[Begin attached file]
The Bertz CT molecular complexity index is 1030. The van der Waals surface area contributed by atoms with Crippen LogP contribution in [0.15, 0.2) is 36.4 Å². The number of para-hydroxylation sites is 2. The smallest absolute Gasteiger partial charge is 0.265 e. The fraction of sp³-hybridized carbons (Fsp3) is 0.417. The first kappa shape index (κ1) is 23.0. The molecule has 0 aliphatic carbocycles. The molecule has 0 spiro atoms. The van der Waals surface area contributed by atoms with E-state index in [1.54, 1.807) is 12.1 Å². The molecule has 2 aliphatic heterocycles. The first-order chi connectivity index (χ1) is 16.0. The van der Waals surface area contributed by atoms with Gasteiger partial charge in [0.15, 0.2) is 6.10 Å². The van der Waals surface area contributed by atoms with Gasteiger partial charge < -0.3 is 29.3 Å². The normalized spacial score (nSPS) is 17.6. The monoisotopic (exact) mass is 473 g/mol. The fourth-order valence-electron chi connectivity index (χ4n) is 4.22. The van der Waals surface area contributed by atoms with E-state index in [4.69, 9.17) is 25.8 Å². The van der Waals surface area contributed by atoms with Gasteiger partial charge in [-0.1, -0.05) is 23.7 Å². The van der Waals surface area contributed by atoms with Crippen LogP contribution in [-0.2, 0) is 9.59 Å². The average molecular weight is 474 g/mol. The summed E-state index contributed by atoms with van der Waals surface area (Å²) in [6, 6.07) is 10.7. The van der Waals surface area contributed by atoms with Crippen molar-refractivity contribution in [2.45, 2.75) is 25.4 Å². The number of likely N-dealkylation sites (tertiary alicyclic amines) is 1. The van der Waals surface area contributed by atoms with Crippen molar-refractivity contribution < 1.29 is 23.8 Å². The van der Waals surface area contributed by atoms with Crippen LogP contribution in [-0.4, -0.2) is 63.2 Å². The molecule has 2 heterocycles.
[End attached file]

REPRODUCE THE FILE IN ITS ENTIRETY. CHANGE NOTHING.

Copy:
The Bertz CT molecular complexity index is 1030. The van der Waals surface area contributed by atoms with Crippen LogP contribution in [0.15, 0.2) is 36.4 Å². The number of para-hydroxylation sites is 2. The smallest absolute Gasteiger partial charge is 0.265 e. The fraction of sp³-hybridized carbons (Fsp3) is 0.417. The first kappa shape index (κ1) is 23.0. The molecule has 0 aliphatic carbocycles. The molecule has 0 spiro atoms. The van der Waals surface area contributed by atoms with E-state index in [1.54, 1.807) is 12.1 Å². The molecule has 2 aliphatic heterocycles. The first-order chi connectivity index (χ1) is 16.0. The van der Waals surface area contributed by atoms with Gasteiger partial charge in [0.15, 0.2) is 6.10 Å². The van der Waals surface area contributed by atoms with Gasteiger partial charge < -0.3 is 29.3 Å². The normalized spacial score (nSPS) is 17.6. The monoisotopic (exact) mass is 473 g/mol. The fourth-order valence-electron chi connectivity index (χ4n) is 4.22. The van der Waals surface area contributed by atoms with E-state index in [4.69, 9.17) is 25.8 Å². The van der Waals surface area contributed by atoms with Gasteiger partial charge in [-0.1, -0.05) is 23.7 Å². The van der Waals surface area contributed by atoms with Crippen LogP contribution in [-0.2, 0) is 9.59 Å². The average molecular weight is 474 g/mol. The summed E-state index contributed by atoms with van der Waals surface area (Å²) in [6, 6.07) is 10.7. The van der Waals surface area contributed by atoms with Crippen molar-refractivity contribution in [2.45, 2.75) is 25.4 Å². The number of likely N-dealkylation sites (tertiary alicyclic amines) is 1. The van der Waals surface area contributed by atoms with Crippen molar-refractivity contribution < 1.29 is 23.8 Å². The van der Waals surface area contributed by atoms with Crippen LogP contribution in [-0.4, -0.2) is 63.2 Å². The molecule has 2 heterocycles.